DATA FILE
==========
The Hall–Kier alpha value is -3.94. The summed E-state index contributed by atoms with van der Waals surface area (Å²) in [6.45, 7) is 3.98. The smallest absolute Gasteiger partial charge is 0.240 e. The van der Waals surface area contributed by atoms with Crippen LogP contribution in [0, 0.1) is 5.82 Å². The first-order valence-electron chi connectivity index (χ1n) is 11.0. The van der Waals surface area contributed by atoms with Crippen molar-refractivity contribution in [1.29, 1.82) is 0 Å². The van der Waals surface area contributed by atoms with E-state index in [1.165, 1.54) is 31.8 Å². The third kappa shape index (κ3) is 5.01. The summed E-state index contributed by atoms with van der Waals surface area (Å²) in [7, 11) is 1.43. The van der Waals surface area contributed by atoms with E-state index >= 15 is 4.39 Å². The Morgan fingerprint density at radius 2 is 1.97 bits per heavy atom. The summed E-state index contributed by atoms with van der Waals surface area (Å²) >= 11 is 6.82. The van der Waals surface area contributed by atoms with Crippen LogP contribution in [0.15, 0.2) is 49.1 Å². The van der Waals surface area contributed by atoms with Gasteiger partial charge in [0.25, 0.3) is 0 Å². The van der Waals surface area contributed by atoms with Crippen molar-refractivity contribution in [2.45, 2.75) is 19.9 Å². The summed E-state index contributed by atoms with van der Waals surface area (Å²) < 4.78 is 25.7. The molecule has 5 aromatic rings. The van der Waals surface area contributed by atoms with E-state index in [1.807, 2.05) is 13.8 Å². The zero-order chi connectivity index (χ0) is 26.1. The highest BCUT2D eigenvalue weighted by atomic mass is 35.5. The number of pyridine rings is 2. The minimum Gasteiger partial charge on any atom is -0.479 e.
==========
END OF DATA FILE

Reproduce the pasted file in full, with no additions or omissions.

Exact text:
The Hall–Kier alpha value is -3.94. The summed E-state index contributed by atoms with van der Waals surface area (Å²) in [6.45, 7) is 3.98. The smallest absolute Gasteiger partial charge is 0.240 e. The van der Waals surface area contributed by atoms with Crippen LogP contribution in [0, 0.1) is 5.82 Å². The first-order valence-electron chi connectivity index (χ1n) is 11.0. The van der Waals surface area contributed by atoms with Crippen molar-refractivity contribution in [1.29, 1.82) is 0 Å². The van der Waals surface area contributed by atoms with E-state index in [1.165, 1.54) is 31.8 Å². The third kappa shape index (κ3) is 5.01. The summed E-state index contributed by atoms with van der Waals surface area (Å²) in [7, 11) is 1.43. The van der Waals surface area contributed by atoms with E-state index >= 15 is 4.39 Å². The Morgan fingerprint density at radius 2 is 1.97 bits per heavy atom. The summed E-state index contributed by atoms with van der Waals surface area (Å²) >= 11 is 6.82. The van der Waals surface area contributed by atoms with Crippen LogP contribution in [0.15, 0.2) is 49.1 Å². The van der Waals surface area contributed by atoms with Gasteiger partial charge in [0.25, 0.3) is 0 Å². The van der Waals surface area contributed by atoms with Crippen molar-refractivity contribution in [2.45, 2.75) is 19.9 Å². The summed E-state index contributed by atoms with van der Waals surface area (Å²) < 4.78 is 25.7. The molecule has 5 aromatic rings. The van der Waals surface area contributed by atoms with E-state index in [1.807, 2.05) is 13.8 Å². The zero-order chi connectivity index (χ0) is 26.1. The highest BCUT2D eigenvalue weighted by atomic mass is 35.5. The number of pyridine rings is 2. The minimum Gasteiger partial charge on any atom is -0.479 e.